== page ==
Rosineia Aparecida dos Reis, Brazilian Province

I am Sister Rosineia; I am Brazilian; I am a Sister of the Sacred Heart of Mary, and I renewed my vows of poverty, chastity and obedience on January 22, 2017—three years of consecrated religious life lived in joy. It is with such joy and enthusiasm that I will continue to give myself fully and respond to the call of God in my life. Today, what gives me energy and supports me is my clear decision for the kingdom of God and the service to those who are most in need, where life cries out. What is important is to understand that we are called to be witnesses and disciples of Jesus. He continually offers us the gift of his grace and forgiveness for his mercy. It is a source of joy to share with you a little of my ministry in Teresina-Piaui. When I arrived at the territorial area “Diaconia Our Lady of Fatima and Blessed Francis and Jacinta”, I learned that catechesis programs lacked catechists and organization. I began to work on these challenges. We created a coordination team involving the catechists themselves. We encountered many challenges, but today I see how much this seed is growing. I am also active ministering locally, to children and to another local group. I also coordinate the Teresina Regional branch of the Conference of Religious in Brazil, Teresina Regional. Every day I feel happy and fulfilled in walking, as a religious of the Sacred Heart of Mary, together with the people of God. Faced with the immense love of God, I want to live my religious consecration intensely, in the manner of Mary, model of disciple and witness.

Rosemary Lenehan, Northern European Province

I am a part time chaplain at Saint Francis Hospice in Havering-Atte-Bower, near Romford, England, ministering there two days a week. The hospice cares for people with life limiting illnesses. Most of my work is with patients in the Inpatient Unit and in the Day Hospice. Sometimes I am asked to visit patients at home. Some patients, whom I get to know quite well, ask me to take their funeral service. When I spend time with patients in the Day Hospice and the Inpatient Unit, I begin to get to know them by encouraging them to chat about themselves and their families. After a while, patients will talk about what troubles them and about their spiritual journey which may be a difficult one. I try to help them find peace. I bring Catholic patients Holy Communion if they wish, and I can call on the local priest to give the Sacrament of the Sick. Four times a year we hold Remembrance and Thanksgiving Services where we invite bereaved families to attend and, at Christmas, we hold several Light up a Life services for them. I feel it is a privilege to be able to accompany people in their last days, months of life. They will share their anxieties with me because they don’t want to worry their families. It is very hard when we have young patients, mothers with small children, and many of them will stay in my mind when I go home. My ministry is very emotionally draining at times, but it is also very rewarding and I enjoy it.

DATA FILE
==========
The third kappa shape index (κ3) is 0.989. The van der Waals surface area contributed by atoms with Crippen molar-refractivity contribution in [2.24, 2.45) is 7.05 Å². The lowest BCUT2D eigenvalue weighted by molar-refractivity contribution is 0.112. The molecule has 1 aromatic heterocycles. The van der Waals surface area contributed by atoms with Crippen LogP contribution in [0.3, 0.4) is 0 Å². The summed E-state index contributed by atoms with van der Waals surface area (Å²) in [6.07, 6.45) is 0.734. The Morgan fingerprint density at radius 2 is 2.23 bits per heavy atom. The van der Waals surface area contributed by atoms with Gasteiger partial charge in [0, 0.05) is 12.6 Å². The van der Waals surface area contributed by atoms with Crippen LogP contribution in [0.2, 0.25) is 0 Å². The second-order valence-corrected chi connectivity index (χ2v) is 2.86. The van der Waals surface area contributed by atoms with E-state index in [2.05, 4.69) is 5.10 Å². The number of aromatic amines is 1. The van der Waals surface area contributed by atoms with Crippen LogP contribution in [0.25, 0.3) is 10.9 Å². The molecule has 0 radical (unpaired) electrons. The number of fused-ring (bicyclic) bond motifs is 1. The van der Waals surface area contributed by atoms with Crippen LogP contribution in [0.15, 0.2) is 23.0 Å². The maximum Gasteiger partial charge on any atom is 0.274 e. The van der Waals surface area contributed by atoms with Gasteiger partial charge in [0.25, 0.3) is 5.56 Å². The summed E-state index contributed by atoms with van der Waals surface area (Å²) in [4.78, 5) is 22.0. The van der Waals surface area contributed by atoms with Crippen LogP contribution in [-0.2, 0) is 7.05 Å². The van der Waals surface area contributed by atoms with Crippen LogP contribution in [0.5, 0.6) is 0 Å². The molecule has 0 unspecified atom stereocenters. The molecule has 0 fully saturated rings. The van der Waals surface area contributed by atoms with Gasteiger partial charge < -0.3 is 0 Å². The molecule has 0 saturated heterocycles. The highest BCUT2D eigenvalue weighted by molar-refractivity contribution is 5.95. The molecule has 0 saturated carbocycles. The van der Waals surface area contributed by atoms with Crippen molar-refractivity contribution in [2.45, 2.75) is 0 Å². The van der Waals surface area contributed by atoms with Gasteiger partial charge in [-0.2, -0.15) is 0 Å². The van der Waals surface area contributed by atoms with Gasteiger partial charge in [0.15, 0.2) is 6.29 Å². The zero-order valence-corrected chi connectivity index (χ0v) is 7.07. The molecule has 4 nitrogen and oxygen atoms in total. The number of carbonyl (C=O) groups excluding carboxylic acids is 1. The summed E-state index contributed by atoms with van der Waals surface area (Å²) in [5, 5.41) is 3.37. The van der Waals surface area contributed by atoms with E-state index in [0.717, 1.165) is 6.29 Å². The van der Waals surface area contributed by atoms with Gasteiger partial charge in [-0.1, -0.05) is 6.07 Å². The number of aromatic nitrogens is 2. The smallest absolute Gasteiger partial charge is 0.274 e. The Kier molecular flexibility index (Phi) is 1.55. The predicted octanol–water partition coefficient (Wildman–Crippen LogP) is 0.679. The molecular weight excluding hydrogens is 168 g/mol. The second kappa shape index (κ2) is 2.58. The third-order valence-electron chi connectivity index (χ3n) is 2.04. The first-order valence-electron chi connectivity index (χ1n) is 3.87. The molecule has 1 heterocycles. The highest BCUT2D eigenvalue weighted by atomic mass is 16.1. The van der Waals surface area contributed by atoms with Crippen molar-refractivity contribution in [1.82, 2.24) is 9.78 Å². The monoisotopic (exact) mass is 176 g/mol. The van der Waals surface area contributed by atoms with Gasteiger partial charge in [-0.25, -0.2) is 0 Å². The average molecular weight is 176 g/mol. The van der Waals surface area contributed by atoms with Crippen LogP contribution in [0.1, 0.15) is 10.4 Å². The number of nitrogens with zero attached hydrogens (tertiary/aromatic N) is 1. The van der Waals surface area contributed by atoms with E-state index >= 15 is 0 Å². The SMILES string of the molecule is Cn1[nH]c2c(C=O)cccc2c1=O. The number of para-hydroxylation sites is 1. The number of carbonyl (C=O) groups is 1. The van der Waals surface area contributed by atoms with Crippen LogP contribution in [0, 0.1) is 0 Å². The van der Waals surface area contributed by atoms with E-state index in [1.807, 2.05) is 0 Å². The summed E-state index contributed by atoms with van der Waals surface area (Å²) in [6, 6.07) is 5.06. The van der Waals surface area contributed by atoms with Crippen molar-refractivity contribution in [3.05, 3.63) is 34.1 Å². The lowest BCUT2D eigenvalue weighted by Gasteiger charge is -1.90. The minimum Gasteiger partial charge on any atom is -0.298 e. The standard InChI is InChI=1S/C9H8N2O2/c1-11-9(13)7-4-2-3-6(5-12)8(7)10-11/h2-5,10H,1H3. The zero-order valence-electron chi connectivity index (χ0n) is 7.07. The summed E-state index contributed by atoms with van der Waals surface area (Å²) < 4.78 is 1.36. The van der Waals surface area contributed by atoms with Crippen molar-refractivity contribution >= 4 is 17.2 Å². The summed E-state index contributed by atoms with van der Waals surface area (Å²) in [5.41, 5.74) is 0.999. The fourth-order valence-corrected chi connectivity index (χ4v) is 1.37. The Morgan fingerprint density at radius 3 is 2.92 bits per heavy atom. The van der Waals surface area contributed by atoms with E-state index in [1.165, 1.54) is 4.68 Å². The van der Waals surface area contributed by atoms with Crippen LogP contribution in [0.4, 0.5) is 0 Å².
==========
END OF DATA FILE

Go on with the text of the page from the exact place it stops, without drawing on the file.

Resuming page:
Florence Muuka, Zambezi Region

I met the RSHM when I attended St. Joseph’s School in Chivuna, Zambia. When I was considering entering religious life, I first thought of a local congregation in Zambia. After some conversations and experiences visiting congregations, I realized that it was the mission of the RSHM, “to know and love God, to make God known and loved, that all may have life” that captured my heart and to which I knew I was called. I made my  first profession of vows in 1996, which was also the year the Zambezi Region was formed. (Previously, Zambia and Zimbabwe had been regions of two other provinces.)
Professionally, I studied nursing and ministered as a nurse until I was appointed superior of the Zambezi Region in 2014. I do miss nursing but have been fortunate to be able to mentor one of our younger sisters who is a nurse.
As regional superior, my greatest joy is gaining a deeper understanding of the RSHM mission and and having the opportunities to share it. I am also privileged to be able to know our sisters and their reality more fully. I find the RSHM rich in our diversity and internationality, and my identity as an African and as an RSHM is, within myself, an experience of that richness. When I visit other congregations or attend conferences of major superiors in Africa, I appreciate our uniqueness all the more and am grateful to God for bringing me to the Religious of the Sacred Heart of Mary.

Luisa Almendra, Portuguese Province

When I became an RSHM, I carried only the enthusiasm for life and the love of Jesus Christ. This nurtured me all these years in which I discovered myself as gift, fragility, daring and risk. The faith-journey I have shared with other companions in mission have been decisive. Today I am RSHM. The Word of God is a reference in my life. There I find strength for moments of tiredness, and meaning for small joys or challenges of each day. I am often afraid of change, journeys or crowds, but the words of Simon Peter assure me “On your Word I will cast the nets” (Lk 5: 5). I have no other ambition than “to know and love God, to make God known and loved”, through the study and teaching of the Word of God, and the love for my sisters and all those I encounter. My consecration to God integrates who I am, a woman, a sister, and a teacher of Sacred Scripture: three dimensions that form an unity.  As stated in our profession of vows, “I rely on God’s fidelity on the support of my sisters to be faithful to my commitment.”